It’s already late September, and a few eager leaves are starting to turn. The trees with their old, mostly green leaves look ratty: the oak tree outside my office at Framingham State, for instance, is so shabby, it’s difficult to find a leaf on it that isn’t insect-eaten and worn. It feels like nature is slyly shutting down, like when you linger late at a restaurant and the waiters start dimming the lights and putting chairs on the tables. Please, feel free to finish your meal at your leisure, they insist, but it’s clear they’re closing up shop.
There’s something about the light in late September, when it acquires a particular angle and color. The light this afternoon looked antique, like something leaning from gold toward bronze, a tarnished time. Already the days are noticeably shorter, and I wonder well ahead of time how we’ll weather another winter, starved for light. On brisk, brilliant, and deep-blue skied days like today, I resolve to absorb as much light as possible, while I still can.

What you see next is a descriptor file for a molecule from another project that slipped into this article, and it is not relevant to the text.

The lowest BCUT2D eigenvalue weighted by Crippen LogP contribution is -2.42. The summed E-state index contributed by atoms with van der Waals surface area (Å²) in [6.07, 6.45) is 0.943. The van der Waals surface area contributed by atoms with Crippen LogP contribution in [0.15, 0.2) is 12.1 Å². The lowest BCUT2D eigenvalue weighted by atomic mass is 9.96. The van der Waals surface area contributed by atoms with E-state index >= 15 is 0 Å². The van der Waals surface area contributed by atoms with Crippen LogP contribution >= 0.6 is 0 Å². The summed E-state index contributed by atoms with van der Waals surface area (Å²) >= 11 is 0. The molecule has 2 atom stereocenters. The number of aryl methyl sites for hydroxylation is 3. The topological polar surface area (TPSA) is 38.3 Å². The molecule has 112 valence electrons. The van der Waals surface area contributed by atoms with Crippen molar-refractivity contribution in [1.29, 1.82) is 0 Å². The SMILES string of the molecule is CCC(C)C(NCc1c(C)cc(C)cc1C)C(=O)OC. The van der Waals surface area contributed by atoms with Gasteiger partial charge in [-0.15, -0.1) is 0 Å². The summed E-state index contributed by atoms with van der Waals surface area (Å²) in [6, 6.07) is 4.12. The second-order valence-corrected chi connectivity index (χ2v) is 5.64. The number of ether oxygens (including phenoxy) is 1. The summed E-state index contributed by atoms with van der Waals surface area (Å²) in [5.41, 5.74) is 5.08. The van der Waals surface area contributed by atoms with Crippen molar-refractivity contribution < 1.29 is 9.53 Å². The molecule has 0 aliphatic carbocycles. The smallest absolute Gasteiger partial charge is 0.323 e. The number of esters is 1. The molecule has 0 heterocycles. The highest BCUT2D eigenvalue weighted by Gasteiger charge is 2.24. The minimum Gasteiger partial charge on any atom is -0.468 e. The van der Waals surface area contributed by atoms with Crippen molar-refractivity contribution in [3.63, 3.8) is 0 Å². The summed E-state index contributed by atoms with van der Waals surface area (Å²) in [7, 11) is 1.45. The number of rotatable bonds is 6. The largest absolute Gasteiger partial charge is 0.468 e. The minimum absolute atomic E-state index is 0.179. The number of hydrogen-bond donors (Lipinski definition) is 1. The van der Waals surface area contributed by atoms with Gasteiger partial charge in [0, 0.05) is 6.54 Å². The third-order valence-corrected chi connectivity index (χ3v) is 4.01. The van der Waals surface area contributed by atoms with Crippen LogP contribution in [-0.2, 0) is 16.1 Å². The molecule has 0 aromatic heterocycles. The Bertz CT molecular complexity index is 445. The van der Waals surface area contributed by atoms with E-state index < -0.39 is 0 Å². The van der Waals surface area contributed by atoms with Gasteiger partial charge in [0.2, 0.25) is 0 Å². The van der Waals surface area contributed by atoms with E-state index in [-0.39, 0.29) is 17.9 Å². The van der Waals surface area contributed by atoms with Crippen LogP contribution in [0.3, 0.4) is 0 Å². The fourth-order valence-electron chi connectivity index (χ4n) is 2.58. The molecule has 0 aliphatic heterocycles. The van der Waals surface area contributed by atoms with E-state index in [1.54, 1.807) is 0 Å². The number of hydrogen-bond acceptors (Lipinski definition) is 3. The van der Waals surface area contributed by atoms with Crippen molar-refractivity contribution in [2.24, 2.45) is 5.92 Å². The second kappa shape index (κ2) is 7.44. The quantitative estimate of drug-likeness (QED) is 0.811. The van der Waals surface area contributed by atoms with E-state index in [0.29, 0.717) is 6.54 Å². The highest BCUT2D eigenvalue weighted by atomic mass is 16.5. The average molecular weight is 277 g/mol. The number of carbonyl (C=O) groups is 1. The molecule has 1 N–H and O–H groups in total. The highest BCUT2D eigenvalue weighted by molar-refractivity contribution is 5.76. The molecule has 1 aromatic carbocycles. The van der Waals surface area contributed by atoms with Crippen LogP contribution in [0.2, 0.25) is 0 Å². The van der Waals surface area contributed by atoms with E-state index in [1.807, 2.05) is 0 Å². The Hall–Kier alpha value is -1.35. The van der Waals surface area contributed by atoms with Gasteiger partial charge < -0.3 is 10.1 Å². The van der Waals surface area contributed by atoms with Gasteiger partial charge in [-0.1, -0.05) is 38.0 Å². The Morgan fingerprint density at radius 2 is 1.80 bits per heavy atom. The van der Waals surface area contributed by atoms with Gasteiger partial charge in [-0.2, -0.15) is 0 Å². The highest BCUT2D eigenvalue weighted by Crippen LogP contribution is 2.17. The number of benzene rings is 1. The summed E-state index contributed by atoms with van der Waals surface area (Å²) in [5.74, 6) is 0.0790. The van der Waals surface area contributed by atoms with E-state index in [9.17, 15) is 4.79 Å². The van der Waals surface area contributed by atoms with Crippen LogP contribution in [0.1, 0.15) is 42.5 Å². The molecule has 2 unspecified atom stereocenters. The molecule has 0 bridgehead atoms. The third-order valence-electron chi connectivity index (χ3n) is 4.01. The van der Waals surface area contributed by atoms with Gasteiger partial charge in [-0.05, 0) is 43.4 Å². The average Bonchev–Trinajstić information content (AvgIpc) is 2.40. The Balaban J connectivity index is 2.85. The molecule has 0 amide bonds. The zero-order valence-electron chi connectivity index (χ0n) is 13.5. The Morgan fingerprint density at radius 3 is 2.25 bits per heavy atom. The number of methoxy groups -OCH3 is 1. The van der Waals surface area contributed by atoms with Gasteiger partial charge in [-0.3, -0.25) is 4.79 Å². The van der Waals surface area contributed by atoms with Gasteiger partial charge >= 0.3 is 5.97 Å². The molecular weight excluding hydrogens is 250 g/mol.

Is this the reason why autumn leaves are so precious, their brilliance and color filling in for sunlight lost? Right when sunlight starts to lean deep toward the twilight of the year, the turning trees switch on like emergency beacons, vanishing chlorophyll unveiling long-hidden fires. In summer, the sun illuminates our lives; in the fall, we rely on leaves. In winter, fresh snow will reflect what little light there is, then we’ll round the corner into spring, when chlorophyll itself will ignite every green fuze: the old year renewed.